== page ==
Disenchantment

In social science, disenchantment (German: Entzauberung) is the cultural rationalization and devaluation of religion apparent in modern society. The term was borrowed from Friedrich Schiller[1] by Max Weber to describe the character of modernized, bureaucratic, secularized Western society, where scientific understanding is more highly valued than belief, and where processes are oriented toward rational goals, as opposed to traditional society, where for Weber, "the world remains a great enchanted garden".[2]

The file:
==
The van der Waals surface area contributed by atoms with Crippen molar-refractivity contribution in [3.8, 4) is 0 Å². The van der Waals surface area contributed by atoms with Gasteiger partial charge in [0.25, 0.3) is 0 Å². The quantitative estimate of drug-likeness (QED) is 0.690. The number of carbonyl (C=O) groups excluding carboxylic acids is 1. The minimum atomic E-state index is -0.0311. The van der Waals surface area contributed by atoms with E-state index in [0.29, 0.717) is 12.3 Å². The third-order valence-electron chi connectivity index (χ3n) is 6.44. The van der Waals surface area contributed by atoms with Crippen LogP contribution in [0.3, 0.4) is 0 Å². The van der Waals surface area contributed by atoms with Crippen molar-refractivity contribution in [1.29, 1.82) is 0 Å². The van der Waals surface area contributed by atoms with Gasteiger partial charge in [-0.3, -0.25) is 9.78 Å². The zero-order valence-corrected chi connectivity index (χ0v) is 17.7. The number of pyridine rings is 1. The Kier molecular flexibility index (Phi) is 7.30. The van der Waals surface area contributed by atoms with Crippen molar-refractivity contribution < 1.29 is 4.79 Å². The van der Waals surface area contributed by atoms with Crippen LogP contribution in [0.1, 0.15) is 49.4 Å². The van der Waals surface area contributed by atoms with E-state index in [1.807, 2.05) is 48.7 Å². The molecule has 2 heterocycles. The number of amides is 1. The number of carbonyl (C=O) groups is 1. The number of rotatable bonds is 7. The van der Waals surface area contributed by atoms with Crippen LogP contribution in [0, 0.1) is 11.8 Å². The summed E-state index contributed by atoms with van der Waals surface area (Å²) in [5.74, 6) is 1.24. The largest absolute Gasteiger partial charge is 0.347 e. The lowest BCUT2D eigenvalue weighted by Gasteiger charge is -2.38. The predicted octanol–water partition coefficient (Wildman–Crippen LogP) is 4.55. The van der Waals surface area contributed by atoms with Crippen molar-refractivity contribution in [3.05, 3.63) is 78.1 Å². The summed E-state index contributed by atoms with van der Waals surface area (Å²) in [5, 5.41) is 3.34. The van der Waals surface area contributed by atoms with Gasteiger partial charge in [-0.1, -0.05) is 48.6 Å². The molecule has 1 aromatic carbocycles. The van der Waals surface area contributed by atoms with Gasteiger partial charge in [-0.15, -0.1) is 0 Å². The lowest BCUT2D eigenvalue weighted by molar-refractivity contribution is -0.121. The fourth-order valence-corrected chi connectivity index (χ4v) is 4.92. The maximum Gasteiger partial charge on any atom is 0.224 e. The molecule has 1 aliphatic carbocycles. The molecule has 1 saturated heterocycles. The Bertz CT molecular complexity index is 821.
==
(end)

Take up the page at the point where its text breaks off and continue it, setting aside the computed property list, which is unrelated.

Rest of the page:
Enlightenment ambivalence

Weber's ambivalent appraisal of the process of disenchantment as both positive and negative[3] was taken up by the Frankfurt school in their examination of the self-destructive elements in Enlightenment rationalism.[4]

Habermas has subsequently striven to find a positive foundation for modernity in the face of disenchantment, even while appreciating Weber's recognition of how far secular society was created from, and is still "haunted by the ghosts of dead religious beliefs".[5]

Some have seen the disenchantment of the world as a call for existentialist commitment and individual responsibility before a collective normative void.[6]